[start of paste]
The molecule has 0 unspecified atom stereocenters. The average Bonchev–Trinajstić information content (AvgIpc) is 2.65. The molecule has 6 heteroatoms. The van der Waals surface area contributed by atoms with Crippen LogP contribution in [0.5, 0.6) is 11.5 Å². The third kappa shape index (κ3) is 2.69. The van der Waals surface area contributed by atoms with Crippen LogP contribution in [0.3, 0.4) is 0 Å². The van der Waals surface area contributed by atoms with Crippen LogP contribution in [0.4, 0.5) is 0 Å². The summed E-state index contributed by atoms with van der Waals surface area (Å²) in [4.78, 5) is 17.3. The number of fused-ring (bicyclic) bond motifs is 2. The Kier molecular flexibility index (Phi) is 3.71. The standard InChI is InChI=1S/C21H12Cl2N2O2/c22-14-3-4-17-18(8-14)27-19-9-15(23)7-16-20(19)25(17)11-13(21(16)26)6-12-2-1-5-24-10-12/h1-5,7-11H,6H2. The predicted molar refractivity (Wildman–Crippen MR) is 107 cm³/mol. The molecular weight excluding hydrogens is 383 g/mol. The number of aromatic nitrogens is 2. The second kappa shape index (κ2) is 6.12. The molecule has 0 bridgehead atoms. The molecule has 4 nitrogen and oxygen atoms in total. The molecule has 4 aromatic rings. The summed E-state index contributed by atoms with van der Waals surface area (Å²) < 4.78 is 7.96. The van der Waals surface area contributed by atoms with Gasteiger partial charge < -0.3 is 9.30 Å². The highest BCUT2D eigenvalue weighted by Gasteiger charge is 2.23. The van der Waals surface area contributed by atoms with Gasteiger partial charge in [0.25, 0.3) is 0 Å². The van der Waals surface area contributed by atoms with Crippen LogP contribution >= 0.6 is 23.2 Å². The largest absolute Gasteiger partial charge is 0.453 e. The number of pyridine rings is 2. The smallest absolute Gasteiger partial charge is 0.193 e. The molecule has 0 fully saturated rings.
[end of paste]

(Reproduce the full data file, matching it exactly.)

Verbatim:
The molecule has 0 unspecified atom stereocenters. The average Bonchev–Trinajstić information content (AvgIpc) is 2.65. The molecule has 6 heteroatoms. The van der Waals surface area contributed by atoms with Crippen LogP contribution in [0.5, 0.6) is 11.5 Å². The third kappa shape index (κ3) is 2.69. The van der Waals surface area contributed by atoms with Crippen LogP contribution in [0.3, 0.4) is 0 Å². The van der Waals surface area contributed by atoms with Crippen LogP contribution in [0.4, 0.5) is 0 Å². The summed E-state index contributed by atoms with van der Waals surface area (Å²) in [4.78, 5) is 17.3. The number of fused-ring (bicyclic) bond motifs is 2. The Kier molecular flexibility index (Phi) is 3.71. The standard InChI is InChI=1S/C21H12Cl2N2O2/c22-14-3-4-17-18(8-14)27-19-9-15(23)7-16-20(19)25(17)11-13(21(16)26)6-12-2-1-5-24-10-12/h1-5,7-11H,6H2. The predicted molar refractivity (Wildman–Crippen MR) is 107 cm³/mol. The molecular weight excluding hydrogens is 383 g/mol. The number of aromatic nitrogens is 2. The second kappa shape index (κ2) is 6.12. The molecule has 0 bridgehead atoms. The molecule has 4 nitrogen and oxygen atoms in total. The molecule has 4 aromatic rings. The summed E-state index contributed by atoms with van der Waals surface area (Å²) < 4.78 is 7.96. The van der Waals surface area contributed by atoms with Gasteiger partial charge < -0.3 is 9.30 Å². The highest BCUT2D eigenvalue weighted by Gasteiger charge is 2.23. The van der Waals surface area contributed by atoms with Gasteiger partial charge in [0.25, 0.3) is 0 Å². The van der Waals surface area contributed by atoms with Crippen LogP contribution >= 0.6 is 23.2 Å². The largest absolute Gasteiger partial charge is 0.453 e. The number of pyridine rings is 2. The smallest absolute Gasteiger partial charge is 0.193 e. The molecule has 0 fully saturated rings.